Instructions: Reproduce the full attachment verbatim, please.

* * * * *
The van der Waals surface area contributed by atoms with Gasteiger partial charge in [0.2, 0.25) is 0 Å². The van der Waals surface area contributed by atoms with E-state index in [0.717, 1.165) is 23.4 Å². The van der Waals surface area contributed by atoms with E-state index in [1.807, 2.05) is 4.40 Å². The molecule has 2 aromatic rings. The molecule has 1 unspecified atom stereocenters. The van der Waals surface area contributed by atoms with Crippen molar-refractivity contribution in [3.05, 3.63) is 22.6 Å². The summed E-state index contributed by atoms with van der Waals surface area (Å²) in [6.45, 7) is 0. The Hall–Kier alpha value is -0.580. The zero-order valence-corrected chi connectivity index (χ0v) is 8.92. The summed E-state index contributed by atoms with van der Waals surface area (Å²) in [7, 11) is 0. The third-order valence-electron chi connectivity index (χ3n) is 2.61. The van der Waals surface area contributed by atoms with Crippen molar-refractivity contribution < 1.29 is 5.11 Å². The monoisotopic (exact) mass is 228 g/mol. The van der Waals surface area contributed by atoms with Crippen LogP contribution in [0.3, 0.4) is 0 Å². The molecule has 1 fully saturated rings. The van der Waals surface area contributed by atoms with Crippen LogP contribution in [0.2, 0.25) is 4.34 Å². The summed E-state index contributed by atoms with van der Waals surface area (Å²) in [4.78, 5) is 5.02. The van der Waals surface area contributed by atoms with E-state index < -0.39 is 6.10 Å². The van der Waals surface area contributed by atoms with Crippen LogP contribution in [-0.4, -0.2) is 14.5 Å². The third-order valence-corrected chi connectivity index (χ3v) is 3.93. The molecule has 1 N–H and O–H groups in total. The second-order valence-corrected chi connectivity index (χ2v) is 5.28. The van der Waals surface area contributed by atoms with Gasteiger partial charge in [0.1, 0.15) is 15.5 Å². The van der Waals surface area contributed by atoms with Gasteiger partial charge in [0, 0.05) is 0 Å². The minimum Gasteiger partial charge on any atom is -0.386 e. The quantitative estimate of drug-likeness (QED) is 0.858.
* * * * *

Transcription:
The van der Waals surface area contributed by atoms with Gasteiger partial charge in [0.2, 0.25) is 0 Å². The van der Waals surface area contributed by atoms with E-state index in [0.717, 1.165) is 23.4 Å². The van der Waals surface area contributed by atoms with E-state index in [1.807, 2.05) is 4.40 Å². The molecule has 2 aromatic rings. The molecule has 1 unspecified atom stereocenters. The van der Waals surface area contributed by atoms with Crippen molar-refractivity contribution in [3.05, 3.63) is 22.6 Å². The summed E-state index contributed by atoms with van der Waals surface area (Å²) in [6.45, 7) is 0. The Hall–Kier alpha value is -0.580. The zero-order valence-corrected chi connectivity index (χ0v) is 8.92. The summed E-state index contributed by atoms with van der Waals surface area (Å²) in [7, 11) is 0. The third-order valence-electron chi connectivity index (χ3n) is 2.61. The van der Waals surface area contributed by atoms with Crippen molar-refractivity contribution < 1.29 is 5.11 Å². The monoisotopic (exact) mass is 228 g/mol. The van der Waals surface area contributed by atoms with Crippen LogP contribution in [0.3, 0.4) is 0 Å². The molecule has 1 fully saturated rings. The van der Waals surface area contributed by atoms with Crippen LogP contribution in [0.2, 0.25) is 4.34 Å². The summed E-state index contributed by atoms with van der Waals surface area (Å²) in [4.78, 5) is 5.02. The van der Waals surface area contributed by atoms with E-state index < -0.39 is 6.10 Å². The van der Waals surface area contributed by atoms with Crippen LogP contribution in [-0.4, -0.2) is 14.5 Å². The third-order valence-corrected chi connectivity index (χ3v) is 3.93. The molecule has 1 N–H and O–H groups in total. The second-order valence-corrected chi connectivity index (χ2v) is 5.28. The van der Waals surface area contributed by atoms with Gasteiger partial charge in [0.1, 0.15) is 15.5 Å². The van der Waals surface area contributed by atoms with Gasteiger partial charge in [0, 0.05) is 0 Å². The minimum Gasteiger partial charge on any atom is -0.386 e. The quantitative estimate of drug-likeness (QED) is 0.858.